Exclusive Insights: Iaroslav Gregirchak – Deputy Business Ombudsman (Kyiv Post)

Bohdan Nahaylo: Hello! I’d like to welcome to the Kyiv Post a special guest today. This is Iaroslav Gregirchak, who is the Deputy Business Ombudsman. Yaroslav, please tell us a little bit about this office: what are its tasks, when was it founded?  And later I’ll ask you about its achievements and challenges it faces.
Yaroslav Gregirchak: Thank you for your invitation, Bohdan. The Business Ombudsmen Council, essentially, is a specialized alternative dispute resolution platform enabling businesses to challenge various instances of business malpractice on the part of all types of public authorities in Ukraine by lodging complaints with us, and our mandate is to help them out to resolve those instances on a pre-trial stage based on the principles of neutrality, independence, and confidentiality.
B.N: So, is it a form of arbitration?
Y.G: It’s a form of ADR because ADR comprises arbitration, mediation, and ombudsmen. What we do, is we issue recommendations, which, because of our reputational leverage stemming from who set us up and, I guess, and how professional are the people working there, were implemented by Ukrainian authorities. Imagine that, so far, we’re right now at the seventh year of our operational activity, we issued around 3,000 individual recommendations, out of which, on the aggregate, around 90% of those, as we call them, individual recommendations, has actually been implemented by public authorities.
B.N: Are you based only in Kyiv, in the capital, or do you have regional representatives?
Y.G: No, we are based only in Kyiv, but we are certainly a national institution, we’re operating on the national scale.
B.N: Can you give me an idea of the scale of the operation? How many people work there?
Y.G: [The] team comprises a Business Ombudsman, two deputies, sixteen inspectors, four junior inspectors, four assistants to junior inspectors. We’re, kind of, displaying a bit of creativity while attending to our workload with the proper approach to structuring our team.
B.N: Well, Ukraine hasn’t always had a good reputation externally, because of the issue of corruption, oligarchs, etc. What have been the main challenges that your office has faced over the last years?
Y.G: Well, if you’re asking about the taxonomy of scenarios that we observe in those complaints that are lodged with us, some 60% comprise various tax- or fiscal-related situations. Law-enforcers – it’s about 18% to 20%. Some 15% are alleged malpractices on the part of local authorities. And, since our mandate actually captures every single possible type of agency, ministry, the remaining are, pretty much, everyone else.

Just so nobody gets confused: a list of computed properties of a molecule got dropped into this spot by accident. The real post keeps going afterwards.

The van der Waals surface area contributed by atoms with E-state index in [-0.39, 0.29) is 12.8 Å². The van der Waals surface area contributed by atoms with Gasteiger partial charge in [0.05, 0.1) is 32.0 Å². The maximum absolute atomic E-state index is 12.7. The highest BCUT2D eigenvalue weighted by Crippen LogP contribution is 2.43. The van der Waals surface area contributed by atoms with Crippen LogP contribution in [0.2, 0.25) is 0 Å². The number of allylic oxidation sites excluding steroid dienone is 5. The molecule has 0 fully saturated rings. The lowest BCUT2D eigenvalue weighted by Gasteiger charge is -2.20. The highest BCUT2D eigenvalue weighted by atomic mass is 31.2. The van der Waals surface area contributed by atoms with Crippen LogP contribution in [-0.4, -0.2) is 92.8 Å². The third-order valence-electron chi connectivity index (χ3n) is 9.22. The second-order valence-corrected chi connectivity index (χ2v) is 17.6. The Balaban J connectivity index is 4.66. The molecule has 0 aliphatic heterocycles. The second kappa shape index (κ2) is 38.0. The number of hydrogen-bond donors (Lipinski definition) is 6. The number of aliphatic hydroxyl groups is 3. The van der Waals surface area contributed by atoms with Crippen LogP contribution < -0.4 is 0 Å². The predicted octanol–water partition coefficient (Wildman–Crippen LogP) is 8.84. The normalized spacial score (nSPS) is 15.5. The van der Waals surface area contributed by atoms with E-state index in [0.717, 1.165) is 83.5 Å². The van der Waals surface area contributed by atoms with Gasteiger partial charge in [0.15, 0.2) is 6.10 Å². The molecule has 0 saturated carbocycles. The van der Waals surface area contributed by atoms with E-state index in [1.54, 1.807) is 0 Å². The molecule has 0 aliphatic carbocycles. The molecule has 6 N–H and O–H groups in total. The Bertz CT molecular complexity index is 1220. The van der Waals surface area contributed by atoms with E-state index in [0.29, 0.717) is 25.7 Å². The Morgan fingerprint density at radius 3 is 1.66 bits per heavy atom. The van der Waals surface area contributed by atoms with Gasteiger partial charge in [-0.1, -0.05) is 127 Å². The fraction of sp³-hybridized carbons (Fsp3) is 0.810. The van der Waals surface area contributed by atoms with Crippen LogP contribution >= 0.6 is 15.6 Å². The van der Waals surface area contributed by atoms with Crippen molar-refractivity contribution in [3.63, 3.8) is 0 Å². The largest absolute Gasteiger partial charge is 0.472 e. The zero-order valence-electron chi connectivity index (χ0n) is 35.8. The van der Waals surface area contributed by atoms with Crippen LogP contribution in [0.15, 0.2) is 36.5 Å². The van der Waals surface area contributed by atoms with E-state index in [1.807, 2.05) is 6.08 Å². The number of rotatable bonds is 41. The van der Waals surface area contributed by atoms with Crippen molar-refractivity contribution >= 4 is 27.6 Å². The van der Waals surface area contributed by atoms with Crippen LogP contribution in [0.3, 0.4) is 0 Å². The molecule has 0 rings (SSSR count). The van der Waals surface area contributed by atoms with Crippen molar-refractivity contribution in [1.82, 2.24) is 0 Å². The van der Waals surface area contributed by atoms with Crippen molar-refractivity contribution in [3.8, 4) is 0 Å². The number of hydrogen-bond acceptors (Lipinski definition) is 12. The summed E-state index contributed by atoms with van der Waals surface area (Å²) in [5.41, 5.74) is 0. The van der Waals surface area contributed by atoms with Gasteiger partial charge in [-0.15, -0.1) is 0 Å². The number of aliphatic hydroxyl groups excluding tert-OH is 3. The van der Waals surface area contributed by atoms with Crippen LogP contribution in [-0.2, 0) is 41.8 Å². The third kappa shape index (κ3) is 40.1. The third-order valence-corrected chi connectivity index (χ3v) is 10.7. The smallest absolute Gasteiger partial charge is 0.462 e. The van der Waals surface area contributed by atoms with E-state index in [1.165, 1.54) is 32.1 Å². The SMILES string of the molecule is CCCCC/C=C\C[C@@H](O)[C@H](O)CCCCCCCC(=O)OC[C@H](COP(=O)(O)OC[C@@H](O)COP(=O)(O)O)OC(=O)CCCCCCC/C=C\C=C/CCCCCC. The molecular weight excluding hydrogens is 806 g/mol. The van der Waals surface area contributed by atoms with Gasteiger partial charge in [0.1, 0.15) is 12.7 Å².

B.N: Now, about the legal framework in which you operate, let’s call it the enabling environment. Have things improved or remained static over the last few years? What would be an objective assessment?
Y.G: Well, the answer is, probably, twofold, because, when it comes to operational environment, the first is the framework governing our own status. Currently, we are set up as the consulting advisory body operating under the auspices of the Cabinet of Ministers resolution, where, among other things, it’s specifically referred to the fact that we have been set up jointly by not only the government, but also the European Bank for Reconstruction and Development, OECD, and five large local business associations. Here, the ultimate objective is to seek adoption of the Law of Ukraine as an act of Parliament, which would bring in a stable, perpetual, I would say, legal framework framing up the existence of this institution in Ukraine. Now, if you’re also asking about the overall legal framework, so to say, determining the quality of business environment in Ukraine – things are not static, definitely. There were various systemic wins in topics, areas that we attend to, that proved that things have become easier, it’s just that one needs to convey this positive message as well, and take care about the obligation to do so. I might mention just a few things that have changed, that have characterized certain tangible developments to the better that has occurred since we became operational. The issue of failure to refund the current Value Added Tax, something that we have observed back in 2015-16, has been largely resolved. The problem of customs authorities not refunding importers or exporters in circumstances when they went and won in the court, and the respective administrative decision has been rescinded or cancelled – these has been resolved as well. The sanctions for some even small failures to pay to your foreign counterparty or receive payment in the form of a very stringent currency control regime that we used to have – this has also been resolved. There were various abuses at the stage where law enforcers would come and conduct these searches – we have been instrumental in the past year…